Last weekend, while tooling around the Kitsap Peninsula we visited the tourist-friendly town of Poulsbo, Washington. As usual, I spent half my time looking at second-hand books, and came across this odd little tome: Sacred Records: Perspectives on the Records That Have Shaped Sports History. Seven of the dozen records are baseball records, but there's not much else to recommend the book, which seems to be written for precocious fourth-graders.
Still, I've found that almost every baseball book contains at least a nugget or three, and this one's no exception.
There's a chapter about the 1906 Cubs, who won 116 games. The book's editor interviewed Al Rosen, who played for the Cleveland Indians in 1954, when that club won 111 games. The book was published in 1999, and Rosen's thoughts conclude with this:
Time revered records fall. The home run record fell and I'm a proponent of that. I think that's what the fans want. The fans are spending a lot of money to get these kinds of thrills.
I loved every minute of the '98 baseball season. I followed McGwire and Sosa and I thought it was a magnificent two-man display of sheer determination, courage and great sportsmanship. Along with the Yankees winning, I thought baseball needed a jump start and certainly it got it.
Speaking of which, there's also a chapter about McGwire's home-run record, which includes an interview with McGwire. It's pretty embarrassing, and I'm just a guy sitting here reading the thing.
Anyway, the one passage in the book that really got to me was, oddly enough, not about a record at all. There's a chapter about Hack Wilson's single-season RBI record, and for some reason the editor talked to ... Tom Goodwin, who was born 20 years after Hack Wilson died.
Why Tom Goodwin? Because he was a "tablesetter" who batted leadoff for the Rangers in 1998, when Juan Gonzalez drove in 157 runs. Yeah, it's a stretch. But that's not the interesting part. The interesting part is that in a two-page interview, most of the first page is about a completely unrelated subject: wearing No. 42, which Goodwin did during his last three seasons with the Royals.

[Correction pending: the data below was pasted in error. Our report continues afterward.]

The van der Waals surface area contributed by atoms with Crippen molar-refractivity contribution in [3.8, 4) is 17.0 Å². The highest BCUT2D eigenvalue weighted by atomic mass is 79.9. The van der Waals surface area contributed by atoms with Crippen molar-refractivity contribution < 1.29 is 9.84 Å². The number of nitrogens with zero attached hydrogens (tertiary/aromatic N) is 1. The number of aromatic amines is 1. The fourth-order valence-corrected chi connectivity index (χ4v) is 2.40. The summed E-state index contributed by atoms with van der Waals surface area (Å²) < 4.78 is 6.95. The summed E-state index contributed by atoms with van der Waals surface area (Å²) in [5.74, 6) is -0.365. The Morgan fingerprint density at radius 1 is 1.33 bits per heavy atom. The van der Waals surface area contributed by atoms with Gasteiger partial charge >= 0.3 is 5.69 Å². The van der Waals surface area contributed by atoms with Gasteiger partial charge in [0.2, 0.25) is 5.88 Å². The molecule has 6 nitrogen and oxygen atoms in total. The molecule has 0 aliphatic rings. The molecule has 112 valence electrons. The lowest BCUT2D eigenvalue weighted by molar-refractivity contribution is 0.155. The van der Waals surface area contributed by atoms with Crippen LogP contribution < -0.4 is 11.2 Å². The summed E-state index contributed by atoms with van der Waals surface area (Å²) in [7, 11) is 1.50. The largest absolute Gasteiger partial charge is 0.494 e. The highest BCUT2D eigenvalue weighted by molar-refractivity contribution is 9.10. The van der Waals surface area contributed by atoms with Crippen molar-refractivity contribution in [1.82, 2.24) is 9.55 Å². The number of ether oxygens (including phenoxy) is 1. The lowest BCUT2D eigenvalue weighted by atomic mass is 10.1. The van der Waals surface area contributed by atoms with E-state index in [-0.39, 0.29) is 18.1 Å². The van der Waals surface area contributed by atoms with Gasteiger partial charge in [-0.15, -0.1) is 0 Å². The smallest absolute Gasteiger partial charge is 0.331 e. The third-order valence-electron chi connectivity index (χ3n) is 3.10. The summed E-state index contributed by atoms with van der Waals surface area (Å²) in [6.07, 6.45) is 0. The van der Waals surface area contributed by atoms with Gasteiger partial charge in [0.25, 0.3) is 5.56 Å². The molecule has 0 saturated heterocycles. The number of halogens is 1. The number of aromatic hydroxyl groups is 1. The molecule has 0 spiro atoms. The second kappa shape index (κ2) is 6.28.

When I was drafted by the Dodgers in '89, it really sped up my history lessons because when you come up through the organization you saw pictures of Jackie Robinson, Sandy Koufax, Roy Campanella and Don Drysdale. I was very fortunate because I didn't have to go searching for history, history came to me.
I remember Dave Henderson telling me when I got to Kansas City in '94, "Keep the tradition going." I really didn't know what he was talking about at the time, but he told me he wore 42 because Jackie Robinson wore 42 and it was a respectful way of saying thanks to him for what he had done. At the time I was wearing number 47 with the Royals, then I got sent down to the minors. When I came back up, 42 was available and I wanted it for that reason.
I've written about this before, and I've come to temper my stance somewhat. While I'm not convinced that putting No. 42 on every single major-league player is the best way to honor commemorate Jackie Robinson and the integration of Major League Baseball, I'm not convinced it's not, either. My personal opinion is that honors mean more when they're freely given, and nothing is more freely given than a player asking to wear 42, as opposed to be handed the jersey on a certain day in April every year. When Mariano Rivera retires and there's not a single player wearing that famous number except for one day in April, I think we've lost something valuable.
But now my concern is that Jackie Robinson Day has become, or will become, routine. Which it shouldn't be. This year was special because of the movie. But what about next year? What about 10 years from now. How will MLB ensure that Jackie Robinson Day feels special every year?
Here's one fantastically creative idea, from South Side Sox's Mark Primiano:
Everyone knows about Jackie Robinson. People that don't know what OBP is can tell you his number and who he played for. What I would love to see MLB do next April 15th is only a slight modification. The 14 expansion teams would still be wearing all 42s. But I want the original 16 franchises to wear the number of their first black player.
And not just that! I want them to wear the jerseys the team wore when that player made his major league debut. Can you imagine it? The entire White Sox roster in the old pinstripes wearing Minnie Minoso's number 9?
I'm sure we could come up with more great ideas. Sure, eventually you're going to run out of ideas. Maybe then you just start over, or maybe you have Babe Ruth Day one year, Jackie Robinson Day the next, and Roberto Clemente Day the next.
Like many things, this might have to wait for a new Commissioner. But we might at least hope that change is coming. Because the minute we stop noticing, we start forgetting.